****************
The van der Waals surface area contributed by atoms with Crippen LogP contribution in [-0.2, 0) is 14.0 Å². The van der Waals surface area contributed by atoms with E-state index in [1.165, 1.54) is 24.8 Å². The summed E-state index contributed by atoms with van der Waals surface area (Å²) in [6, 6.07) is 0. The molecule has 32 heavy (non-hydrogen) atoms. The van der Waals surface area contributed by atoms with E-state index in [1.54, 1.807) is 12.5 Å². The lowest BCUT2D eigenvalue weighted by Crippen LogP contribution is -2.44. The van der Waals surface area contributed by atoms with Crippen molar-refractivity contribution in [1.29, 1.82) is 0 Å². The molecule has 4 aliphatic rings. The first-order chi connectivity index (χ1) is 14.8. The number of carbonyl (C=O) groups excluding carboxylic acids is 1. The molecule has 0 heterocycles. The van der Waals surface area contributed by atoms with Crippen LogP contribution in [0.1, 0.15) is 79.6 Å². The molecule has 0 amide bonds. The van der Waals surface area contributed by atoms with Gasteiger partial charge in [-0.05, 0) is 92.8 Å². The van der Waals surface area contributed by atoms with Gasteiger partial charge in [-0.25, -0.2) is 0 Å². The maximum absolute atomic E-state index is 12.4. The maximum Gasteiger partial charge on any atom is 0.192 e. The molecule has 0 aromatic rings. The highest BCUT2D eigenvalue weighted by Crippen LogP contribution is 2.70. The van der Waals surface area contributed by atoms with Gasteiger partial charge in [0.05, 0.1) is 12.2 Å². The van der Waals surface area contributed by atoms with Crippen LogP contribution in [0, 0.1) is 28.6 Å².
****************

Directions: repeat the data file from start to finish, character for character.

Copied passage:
The van der Waals surface area contributed by atoms with Crippen LogP contribution in [-0.2, 0) is 14.0 Å². The van der Waals surface area contributed by atoms with E-state index in [1.165, 1.54) is 24.8 Å². The summed E-state index contributed by atoms with van der Waals surface area (Å²) in [6, 6.07) is 0. The molecule has 32 heavy (non-hydrogen) atoms. The van der Waals surface area contributed by atoms with E-state index in [1.54, 1.807) is 12.5 Å². The lowest BCUT2D eigenvalue weighted by Crippen LogP contribution is -2.44. The van der Waals surface area contributed by atoms with Crippen molar-refractivity contribution in [1.29, 1.82) is 0 Å². The molecule has 4 aliphatic rings. The first-order chi connectivity index (χ1) is 14.8. The number of carbonyl (C=O) groups excluding carboxylic acids is 1. The molecule has 0 heterocycles. The van der Waals surface area contributed by atoms with Crippen LogP contribution in [0.1, 0.15) is 79.6 Å². The molecule has 0 amide bonds. The van der Waals surface area contributed by atoms with Gasteiger partial charge in [-0.05, 0) is 92.8 Å². The van der Waals surface area contributed by atoms with Gasteiger partial charge in [-0.25, -0.2) is 0 Å². The maximum absolute atomic E-state index is 12.4. The maximum Gasteiger partial charge on any atom is 0.192 e. The molecule has 0 aromatic rings. The highest BCUT2D eigenvalue weighted by Crippen LogP contribution is 2.70. The van der Waals surface area contributed by atoms with Gasteiger partial charge in [0.05, 0.1) is 12.2 Å². The van der Waals surface area contributed by atoms with Crippen LogP contribution in [0, 0.1) is 28.6 Å².